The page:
Don't get me wrong: It's still looking like next Tuesday will be grim for Democrats, who stand to lose the House, a bunch of governorships and state legislatures and maybe even the Senate. Still, it's worth pointing out that the party has received a little good news in the last few weeks, with two big races that it once seemed poised to lose swinging back in its direction.
One is California's gubernatorial contest, where Jerry Brown has pulled ahead of Meg Whitman, whose campaign has apparently suffered from revelations that she employed an undocumented worker as a nanny. Whitman, who has waged the most expensive self-funded effort in history, had edged ahead of Brown last month, and it was beginning to look like this year's anti-Democratic climate would power her across the finish line. But her own image with voters, shaky to start with, has taken a hit in recent weeks; a new poll gives her an upside-down favorable rating of 37-52 percent -- and shows Brown pulling ahead by 13 points. Another new survey, from the Republican-friendly Rasmussen Reports, puts Brown up by 6.
The other is in Connecticut's Senate race, where another free-spending Republican, Linda McMahon, had climbed within the margin of error several weeks ago against Richard Blumenthal. Connecticut, like California, is a deeply blue state where swing voters spent the last decade and a half habitually voting against Republicans; but the nature of 2010 -- a midterm election with a Democratic president and Democratic Congress presiding over near-double-digit joblessness -- has made those voters unusually receptive to the GOP. With her personal fortune (and aided by embarrassing reports earlier this year that Blumenthal had been far too cute in describing his Vietnam-era military service), McMahon tapped into the mood and raised hopes of an unlikely GOP pickup. But her momentum seems to have crested several weeks ago; a new poll from Quinnipiac University now puts Blumenthal comfortably ahead, by 12 points. McMahon's WWE baggage may just be too much for Connecticut voters.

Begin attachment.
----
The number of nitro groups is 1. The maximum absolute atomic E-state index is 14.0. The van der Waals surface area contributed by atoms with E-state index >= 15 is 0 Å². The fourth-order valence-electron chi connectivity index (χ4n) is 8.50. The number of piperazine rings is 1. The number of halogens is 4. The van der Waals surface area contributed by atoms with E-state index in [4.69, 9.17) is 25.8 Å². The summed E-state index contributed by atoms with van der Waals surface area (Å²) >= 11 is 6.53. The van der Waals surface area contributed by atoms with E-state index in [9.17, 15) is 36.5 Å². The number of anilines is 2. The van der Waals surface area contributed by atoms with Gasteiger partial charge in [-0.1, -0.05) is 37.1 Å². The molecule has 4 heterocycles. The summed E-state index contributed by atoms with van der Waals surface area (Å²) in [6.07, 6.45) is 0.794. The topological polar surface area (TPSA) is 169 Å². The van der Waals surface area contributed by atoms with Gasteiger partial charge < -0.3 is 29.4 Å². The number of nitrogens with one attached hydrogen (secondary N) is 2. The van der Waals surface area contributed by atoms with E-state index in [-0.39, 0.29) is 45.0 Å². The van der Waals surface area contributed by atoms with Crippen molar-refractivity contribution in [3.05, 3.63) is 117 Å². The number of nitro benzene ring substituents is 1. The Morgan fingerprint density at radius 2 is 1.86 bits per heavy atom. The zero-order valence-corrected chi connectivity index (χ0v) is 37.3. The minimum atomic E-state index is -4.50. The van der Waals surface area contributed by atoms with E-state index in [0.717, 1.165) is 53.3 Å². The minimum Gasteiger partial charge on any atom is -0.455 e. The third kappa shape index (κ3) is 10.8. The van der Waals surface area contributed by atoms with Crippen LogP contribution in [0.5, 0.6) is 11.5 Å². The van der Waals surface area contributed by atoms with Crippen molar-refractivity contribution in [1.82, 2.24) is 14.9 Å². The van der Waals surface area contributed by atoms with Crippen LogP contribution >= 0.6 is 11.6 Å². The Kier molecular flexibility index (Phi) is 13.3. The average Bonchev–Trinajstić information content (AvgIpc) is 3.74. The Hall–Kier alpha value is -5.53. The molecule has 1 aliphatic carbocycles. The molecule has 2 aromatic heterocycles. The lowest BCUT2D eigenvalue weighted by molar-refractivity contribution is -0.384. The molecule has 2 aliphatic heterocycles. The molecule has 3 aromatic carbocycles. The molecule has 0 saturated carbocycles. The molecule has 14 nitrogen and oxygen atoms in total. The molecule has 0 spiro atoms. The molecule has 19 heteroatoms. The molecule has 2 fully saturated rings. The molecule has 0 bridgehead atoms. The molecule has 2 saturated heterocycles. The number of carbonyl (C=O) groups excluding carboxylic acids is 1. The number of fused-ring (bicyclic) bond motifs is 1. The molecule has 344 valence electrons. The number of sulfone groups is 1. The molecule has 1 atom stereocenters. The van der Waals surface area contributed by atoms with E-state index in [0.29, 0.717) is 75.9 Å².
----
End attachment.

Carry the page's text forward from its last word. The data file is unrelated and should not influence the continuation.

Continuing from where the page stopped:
Together, these two races hardly represent a trend; there's no evidence of a broad, nationwide shift back to the Democrats. But the developments in Connecticut and California do demonstrate the way in which campaigns matter. I've written a lot about the degree to which structural factors -- chiefly, the economy -- dictate election results. But there is a point at which the liabilities of individual candidates will make voters uneasy; with both Whitman and McMahon, it seems, their liabilities are severe enough to give cold feet to swing voters who might otherwise be inclined to side with the GOP this year. On a more extreme scale, this is the same phenomenon we've seen in Delaware, where the nomination of Christine O'Donnell has cost Republicans a Senate seat they were poised to win easily. And it's something that, to varying degrees, we're seeing in Colorado, Nevada, Alaska and Kentucky. (In these races, though, Republican candidates may still win anyway -- just not by the margin that a generic, inoffensive GOP candidate would in this climate.)
So, no, there's really no reason to think a Democratic comeback is afoot. But California's governorship is (obviously) an important office, and the Connecticut Senate race is significant in the fight for control of the chamber -- and in both, Democrats seem to have staved off defeat.